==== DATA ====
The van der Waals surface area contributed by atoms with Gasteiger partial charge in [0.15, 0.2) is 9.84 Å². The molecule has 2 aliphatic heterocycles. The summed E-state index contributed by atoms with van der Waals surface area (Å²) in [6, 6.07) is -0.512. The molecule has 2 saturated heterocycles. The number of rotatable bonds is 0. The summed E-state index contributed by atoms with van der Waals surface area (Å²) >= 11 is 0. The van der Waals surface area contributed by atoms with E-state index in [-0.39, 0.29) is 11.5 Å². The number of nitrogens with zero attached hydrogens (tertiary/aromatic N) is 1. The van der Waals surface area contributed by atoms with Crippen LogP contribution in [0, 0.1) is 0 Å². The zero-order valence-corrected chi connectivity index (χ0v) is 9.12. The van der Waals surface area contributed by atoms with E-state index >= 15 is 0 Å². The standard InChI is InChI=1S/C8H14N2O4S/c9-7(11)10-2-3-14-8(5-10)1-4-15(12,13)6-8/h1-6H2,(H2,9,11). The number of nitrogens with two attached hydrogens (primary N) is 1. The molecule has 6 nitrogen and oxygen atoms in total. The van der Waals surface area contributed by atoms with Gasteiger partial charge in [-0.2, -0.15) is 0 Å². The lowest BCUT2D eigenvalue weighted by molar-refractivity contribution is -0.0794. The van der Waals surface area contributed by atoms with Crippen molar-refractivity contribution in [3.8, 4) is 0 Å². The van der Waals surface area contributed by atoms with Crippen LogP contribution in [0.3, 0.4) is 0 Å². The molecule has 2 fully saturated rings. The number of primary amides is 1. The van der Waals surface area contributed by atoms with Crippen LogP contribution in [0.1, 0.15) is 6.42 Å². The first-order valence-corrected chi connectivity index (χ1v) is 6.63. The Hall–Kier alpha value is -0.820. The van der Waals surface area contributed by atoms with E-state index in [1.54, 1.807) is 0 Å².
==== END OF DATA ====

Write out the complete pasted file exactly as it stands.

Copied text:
The van der Waals surface area contributed by atoms with Gasteiger partial charge in [0.15, 0.2) is 9.84 Å². The molecule has 2 aliphatic heterocycles. The summed E-state index contributed by atoms with van der Waals surface area (Å²) in [6, 6.07) is -0.512. The molecule has 2 saturated heterocycles. The number of rotatable bonds is 0. The summed E-state index contributed by atoms with van der Waals surface area (Å²) >= 11 is 0. The van der Waals surface area contributed by atoms with E-state index in [-0.39, 0.29) is 11.5 Å². The number of nitrogens with zero attached hydrogens (tertiary/aromatic N) is 1. The van der Waals surface area contributed by atoms with Crippen LogP contribution in [0, 0.1) is 0 Å². The zero-order valence-corrected chi connectivity index (χ0v) is 9.12. The van der Waals surface area contributed by atoms with E-state index >= 15 is 0 Å². The standard InChI is InChI=1S/C8H14N2O4S/c9-7(11)10-2-3-14-8(5-10)1-4-15(12,13)6-8/h1-6H2,(H2,9,11). The number of nitrogens with two attached hydrogens (primary N) is 1. The molecule has 6 nitrogen and oxygen atoms in total. The van der Waals surface area contributed by atoms with Gasteiger partial charge in [-0.2, -0.15) is 0 Å². The lowest BCUT2D eigenvalue weighted by molar-refractivity contribution is -0.0794. The van der Waals surface area contributed by atoms with Crippen molar-refractivity contribution in [3.8, 4) is 0 Å². The van der Waals surface area contributed by atoms with Crippen LogP contribution in [0.3, 0.4) is 0 Å². The molecule has 2 fully saturated rings. The number of primary amides is 1. The van der Waals surface area contributed by atoms with Crippen LogP contribution in [0.1, 0.15) is 6.42 Å². The first-order valence-corrected chi connectivity index (χ1v) is 6.63. The Hall–Kier alpha value is -0.820. The van der Waals surface area contributed by atoms with E-state index in [1.54, 1.807) is 0 Å².